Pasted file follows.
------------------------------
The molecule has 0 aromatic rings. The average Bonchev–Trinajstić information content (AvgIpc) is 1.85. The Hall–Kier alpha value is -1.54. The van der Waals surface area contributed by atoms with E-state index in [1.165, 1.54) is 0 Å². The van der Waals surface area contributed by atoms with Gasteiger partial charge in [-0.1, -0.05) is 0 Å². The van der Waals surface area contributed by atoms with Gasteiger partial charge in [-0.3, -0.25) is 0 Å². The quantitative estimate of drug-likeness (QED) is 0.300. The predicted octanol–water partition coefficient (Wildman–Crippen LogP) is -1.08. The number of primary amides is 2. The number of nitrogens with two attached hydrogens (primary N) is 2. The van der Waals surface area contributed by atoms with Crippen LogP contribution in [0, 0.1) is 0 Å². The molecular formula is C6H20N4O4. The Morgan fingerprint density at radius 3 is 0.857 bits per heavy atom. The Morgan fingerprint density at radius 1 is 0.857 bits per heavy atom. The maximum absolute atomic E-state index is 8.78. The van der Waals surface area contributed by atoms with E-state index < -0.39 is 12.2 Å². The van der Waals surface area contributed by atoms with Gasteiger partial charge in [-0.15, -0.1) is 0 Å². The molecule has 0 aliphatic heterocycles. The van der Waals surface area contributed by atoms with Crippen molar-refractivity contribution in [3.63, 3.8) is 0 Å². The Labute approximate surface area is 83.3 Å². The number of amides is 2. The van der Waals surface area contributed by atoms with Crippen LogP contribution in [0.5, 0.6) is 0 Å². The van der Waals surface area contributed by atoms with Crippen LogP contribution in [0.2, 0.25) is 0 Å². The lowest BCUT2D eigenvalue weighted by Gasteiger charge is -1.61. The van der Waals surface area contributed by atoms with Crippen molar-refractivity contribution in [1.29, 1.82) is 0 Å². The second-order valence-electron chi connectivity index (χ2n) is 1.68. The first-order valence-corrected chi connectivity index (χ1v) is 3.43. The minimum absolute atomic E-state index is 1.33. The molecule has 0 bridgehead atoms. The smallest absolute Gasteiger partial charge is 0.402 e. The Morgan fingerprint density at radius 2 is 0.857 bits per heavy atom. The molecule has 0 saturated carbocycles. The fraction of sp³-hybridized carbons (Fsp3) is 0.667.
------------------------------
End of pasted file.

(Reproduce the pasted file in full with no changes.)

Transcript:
The molecule has 0 aromatic rings. The average Bonchev–Trinajstić information content (AvgIpc) is 1.85. The Hall–Kier alpha value is -1.54. The van der Waals surface area contributed by atoms with E-state index in [1.165, 1.54) is 0 Å². The van der Waals surface area contributed by atoms with Gasteiger partial charge in [-0.1, -0.05) is 0 Å². The van der Waals surface area contributed by atoms with Gasteiger partial charge in [-0.3, -0.25) is 0 Å². The quantitative estimate of drug-likeness (QED) is 0.300. The predicted octanol–water partition coefficient (Wildman–Crippen LogP) is -1.08. The number of primary amides is 2. The number of nitrogens with two attached hydrogens (primary N) is 2. The van der Waals surface area contributed by atoms with Crippen LogP contribution in [0, 0.1) is 0 Å². The molecular formula is C6H20N4O4. The Morgan fingerprint density at radius 3 is 0.857 bits per heavy atom. The Morgan fingerprint density at radius 1 is 0.857 bits per heavy atom. The maximum absolute atomic E-state index is 8.78. The van der Waals surface area contributed by atoms with E-state index < -0.39 is 12.2 Å². The van der Waals surface area contributed by atoms with Gasteiger partial charge in [-0.15, -0.1) is 0 Å². The molecule has 0 aliphatic heterocycles. The van der Waals surface area contributed by atoms with Crippen molar-refractivity contribution in [3.63, 3.8) is 0 Å². The Labute approximate surface area is 83.3 Å². The number of amides is 2. The van der Waals surface area contributed by atoms with Crippen LogP contribution in [0.5, 0.6) is 0 Å². The van der Waals surface area contributed by atoms with Crippen LogP contribution in [0.2, 0.25) is 0 Å². The lowest BCUT2D eigenvalue weighted by Gasteiger charge is -1.61. The van der Waals surface area contributed by atoms with Crippen molar-refractivity contribution in [1.29, 1.82) is 0 Å². The second-order valence-electron chi connectivity index (χ2n) is 1.68. The first-order valence-corrected chi connectivity index (χ1v) is 3.43. The minimum absolute atomic E-state index is 1.33. The molecule has 0 bridgehead atoms. The smallest absolute Gasteiger partial charge is 0.402 e. The Morgan fingerprint density at radius 2 is 0.857 bits per heavy atom. The molecule has 0 saturated carbocycles. The fraction of sp³-hybridized carbons (Fsp3) is 0.667.